I decided to pick the small fruit with the flowers still on and stuff the flowers with cottage cheese seasoned with a few chopped olives, capers and an anchovie. I fried them in a little olive oil for a minute or 3 and then added a little white wine and put the lid on to steam them for a further couple of minutes. The delicate flowers collapse around the seasoned cheese stuffing, while the fruit remains firm, but heated through. The flavour is very delicate and the texture matches perfectly. Our first of many such meals this season.
If I were Italian, I’d probably batter them and deep fry them, or in Paris they might cook them with a lot more butter. But I’m me, so I don’t use any salt, except that in the olives and anchovie, and I only use olive oil and then only a dash of that. This is meant to be healthy, fresh, organic, nurishing food. But not boring. I’d actually love to be writing about building the pottery, and better still about making and firing pots, but alas, all this rain has put back the builders start date another few weeks. I’m starting to be resigned to the fact that we won’t be making anything meaningful in the pottery till this time next year. Disapointing, but it is what it is.
We enjoyed yesterdays mulberry pie so much that I decided to have another go at it. That first one didn’t last 24 hours. Between desert, breakfast and morning tea, the two of us managed to polish it off.
Just in case your interested, de-stemming takes about 25 minutes per kilo of berries, or part thereof.
Prick the base, before lining with paper and blind baking.
For this pie, I experimented with 100 grams of sugar to 500 grams of fruit. I kept all the other ingredients the same. That’s just 1/5th of the amount of sugar to fruit and it still tasted sweet enough for me.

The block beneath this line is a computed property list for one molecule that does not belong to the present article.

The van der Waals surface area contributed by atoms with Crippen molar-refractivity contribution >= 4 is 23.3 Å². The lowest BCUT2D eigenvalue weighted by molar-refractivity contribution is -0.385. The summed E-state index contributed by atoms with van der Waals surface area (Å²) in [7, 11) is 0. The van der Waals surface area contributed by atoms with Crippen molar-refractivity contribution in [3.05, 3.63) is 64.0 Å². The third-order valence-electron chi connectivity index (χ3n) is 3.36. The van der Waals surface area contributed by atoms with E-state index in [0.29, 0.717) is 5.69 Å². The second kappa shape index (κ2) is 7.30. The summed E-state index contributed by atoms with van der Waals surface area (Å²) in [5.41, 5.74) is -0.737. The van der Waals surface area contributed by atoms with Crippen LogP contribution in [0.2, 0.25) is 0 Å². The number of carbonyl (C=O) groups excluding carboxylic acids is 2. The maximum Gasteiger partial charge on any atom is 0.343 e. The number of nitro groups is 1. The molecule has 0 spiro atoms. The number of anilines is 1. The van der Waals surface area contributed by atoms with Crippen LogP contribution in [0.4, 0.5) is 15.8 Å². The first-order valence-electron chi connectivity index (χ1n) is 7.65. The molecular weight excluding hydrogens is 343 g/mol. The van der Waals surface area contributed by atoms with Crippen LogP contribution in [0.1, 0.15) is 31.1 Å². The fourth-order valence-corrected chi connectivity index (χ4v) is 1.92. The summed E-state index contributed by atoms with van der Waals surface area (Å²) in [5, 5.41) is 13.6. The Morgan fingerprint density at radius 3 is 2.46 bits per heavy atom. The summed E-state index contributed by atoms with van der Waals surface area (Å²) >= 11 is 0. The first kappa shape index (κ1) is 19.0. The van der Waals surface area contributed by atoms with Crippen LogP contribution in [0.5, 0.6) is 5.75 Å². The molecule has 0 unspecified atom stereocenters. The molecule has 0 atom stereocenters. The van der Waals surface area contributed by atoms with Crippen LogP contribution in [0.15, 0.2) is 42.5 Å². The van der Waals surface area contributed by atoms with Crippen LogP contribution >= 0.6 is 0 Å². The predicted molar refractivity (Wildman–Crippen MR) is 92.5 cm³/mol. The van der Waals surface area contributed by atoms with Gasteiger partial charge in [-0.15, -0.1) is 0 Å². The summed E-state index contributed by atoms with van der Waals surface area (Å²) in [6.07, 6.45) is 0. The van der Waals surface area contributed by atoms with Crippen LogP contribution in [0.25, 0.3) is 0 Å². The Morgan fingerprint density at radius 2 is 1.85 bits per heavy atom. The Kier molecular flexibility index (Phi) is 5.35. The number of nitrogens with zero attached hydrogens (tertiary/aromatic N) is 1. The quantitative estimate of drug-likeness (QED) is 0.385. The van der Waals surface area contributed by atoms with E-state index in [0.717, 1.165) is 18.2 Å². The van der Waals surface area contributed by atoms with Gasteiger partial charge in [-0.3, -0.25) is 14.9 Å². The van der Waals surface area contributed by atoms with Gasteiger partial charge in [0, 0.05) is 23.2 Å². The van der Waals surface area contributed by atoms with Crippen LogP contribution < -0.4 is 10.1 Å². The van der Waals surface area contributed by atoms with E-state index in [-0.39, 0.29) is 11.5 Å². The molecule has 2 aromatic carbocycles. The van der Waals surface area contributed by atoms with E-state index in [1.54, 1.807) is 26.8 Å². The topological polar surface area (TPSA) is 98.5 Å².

But maybe that’s just me? Anyway, it’s the ratio that I will use in the future. We had a special guest visiting today, so I had to give it another try for him, for afternoon tea.
In keeping with my philosophy of self reliance, we eat as much as we can from our own property, using whatever there is in the garden. This week the mulberries are on. The season will last a month and the birds will get the bigger share of the crop. We have a bowerbird that survived the fire somehow and a new arrival of a wattle bird. They spend the day in the foliage cackling, croaking, clicking and chirping. It must be beautiful for them in there with such abundance.
When we moved here in 1976, kookaburras were the only birds around. As we slowly developed the place digging dams for water storage, mowing the weeds to create some lawn and planting native shrubs all around the edges. We created a small paradise. Over the following years we had thousands of smaller birds move it to colonise the ‘new’ territory. It made it very hard to harvest any fruit from the newly developing orchard. It sort of proved the old saying ‘If you build it they will come’. The fire cleaned out all the shrub dwelling passerines, as they went to low dense cover to hide. This part of the forest burnt fast and fierce. However, we have started to see some migration of the smaller insect eaters back into the garden from territory farther afield.
We currently have 2 nascent populations of just a few individuals of superb wrens and fire tails. They are very busy nesting in the 4 remaining established native hypericifolia shrubs in our garden. These small trees were part of a much larger, longer hedge and somehow survived the catastrophe. Which is good for the small birds. I hope that they have a good breeding season and that their numbers recover quickly. We have been having some nice rain lately, so it could be a good summer for them. Back in the noisey mulberry tree, it only takes a few minutes to pick a bowl full of plump, ripe fruit at this stage with so many ripe berries to choose from, but picking isn’t the slow part. What takes time is snipping off the hard little stalks. These stalks are very firm and spoil the mouth feel of the soft, luscious and sweet, juicy fruit. You don’t have to de-stem, but the resultant pie is so much nicer without the annoying little hard stalks getting stuck in your teeth.
I use a recipe that I got off the internet. I like it because it’s so easy. However I have adapted it to suit myself. Most puddings and cake recipes I read seem to me to have way too much sugar in them. I don’t have much of a sweet tooth, so I halve the quantity of sugar in most recipes, to no noticeable ill effect. Fruit recipes often call for equal parts of sugar and fruit, or half the weight of fruit as sugar. I have reduced this to a 1/4. Then I also add a squeeze of lemon or grated zest to give a little bit of tartness to cut through the bland sweetness.